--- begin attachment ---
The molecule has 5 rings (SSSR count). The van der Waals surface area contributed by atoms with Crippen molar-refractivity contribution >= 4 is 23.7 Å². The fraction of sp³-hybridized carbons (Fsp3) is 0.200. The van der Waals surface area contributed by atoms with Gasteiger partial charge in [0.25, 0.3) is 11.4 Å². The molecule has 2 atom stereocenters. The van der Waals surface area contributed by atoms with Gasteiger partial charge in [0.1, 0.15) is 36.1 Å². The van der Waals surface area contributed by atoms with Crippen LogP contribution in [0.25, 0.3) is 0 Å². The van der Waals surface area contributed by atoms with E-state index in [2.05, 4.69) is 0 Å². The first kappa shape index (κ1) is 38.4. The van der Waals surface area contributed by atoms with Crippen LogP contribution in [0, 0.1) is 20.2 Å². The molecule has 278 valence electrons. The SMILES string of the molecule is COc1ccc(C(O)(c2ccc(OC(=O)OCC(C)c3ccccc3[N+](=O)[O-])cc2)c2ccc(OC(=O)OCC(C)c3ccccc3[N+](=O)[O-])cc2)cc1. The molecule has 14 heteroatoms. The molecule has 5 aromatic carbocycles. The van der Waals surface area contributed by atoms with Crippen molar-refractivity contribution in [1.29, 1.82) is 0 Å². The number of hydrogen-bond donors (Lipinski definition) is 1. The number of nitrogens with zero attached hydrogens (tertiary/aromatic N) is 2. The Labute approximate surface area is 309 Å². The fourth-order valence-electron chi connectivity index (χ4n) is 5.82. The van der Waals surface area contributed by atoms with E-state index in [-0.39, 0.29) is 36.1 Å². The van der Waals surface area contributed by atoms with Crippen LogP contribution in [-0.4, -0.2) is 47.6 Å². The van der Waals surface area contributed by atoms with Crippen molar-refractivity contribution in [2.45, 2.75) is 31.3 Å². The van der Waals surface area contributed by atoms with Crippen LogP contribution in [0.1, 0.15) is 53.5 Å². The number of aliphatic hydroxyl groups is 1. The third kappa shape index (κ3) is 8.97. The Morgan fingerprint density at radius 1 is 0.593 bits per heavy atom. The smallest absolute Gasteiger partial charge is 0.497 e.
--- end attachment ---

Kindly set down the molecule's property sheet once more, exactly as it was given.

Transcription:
The molecule has 5 rings (SSSR count). The van der Waals surface area contributed by atoms with Crippen molar-refractivity contribution >= 4 is 23.7 Å². The fraction of sp³-hybridized carbons (Fsp3) is 0.200. The van der Waals surface area contributed by atoms with Gasteiger partial charge in [0.25, 0.3) is 11.4 Å². The molecule has 2 atom stereocenters. The van der Waals surface area contributed by atoms with Gasteiger partial charge in [0.1, 0.15) is 36.1 Å². The van der Waals surface area contributed by atoms with Crippen LogP contribution in [0.25, 0.3) is 0 Å². The van der Waals surface area contributed by atoms with E-state index in [2.05, 4.69) is 0 Å². The first kappa shape index (κ1) is 38.4. The van der Waals surface area contributed by atoms with Crippen LogP contribution in [0, 0.1) is 20.2 Å². The molecule has 278 valence electrons. The SMILES string of the molecule is COc1ccc(C(O)(c2ccc(OC(=O)OCC(C)c3ccccc3[N+](=O)[O-])cc2)c2ccc(OC(=O)OCC(C)c3ccccc3[N+](=O)[O-])cc2)cc1. The molecule has 14 heteroatoms. The molecule has 5 aromatic carbocycles. The van der Waals surface area contributed by atoms with Crippen molar-refractivity contribution in [1.29, 1.82) is 0 Å². The number of hydrogen-bond donors (Lipinski definition) is 1. The number of nitrogens with zero attached hydrogens (tertiary/aromatic N) is 2. The Labute approximate surface area is 309 Å². The fourth-order valence-electron chi connectivity index (χ4n) is 5.82. The van der Waals surface area contributed by atoms with E-state index in [-0.39, 0.29) is 36.1 Å². The van der Waals surface area contributed by atoms with Crippen LogP contribution in [-0.4, -0.2) is 47.6 Å². The van der Waals surface area contributed by atoms with Crippen molar-refractivity contribution in [2.45, 2.75) is 31.3 Å². The van der Waals surface area contributed by atoms with Crippen LogP contribution in [0.1, 0.15) is 53.5 Å². The number of aliphatic hydroxyl groups is 1. The third kappa shape index (κ3) is 8.97. The Morgan fingerprint density at radius 1 is 0.593 bits per heavy atom. The smallest absolute Gasteiger partial charge is 0.497 e.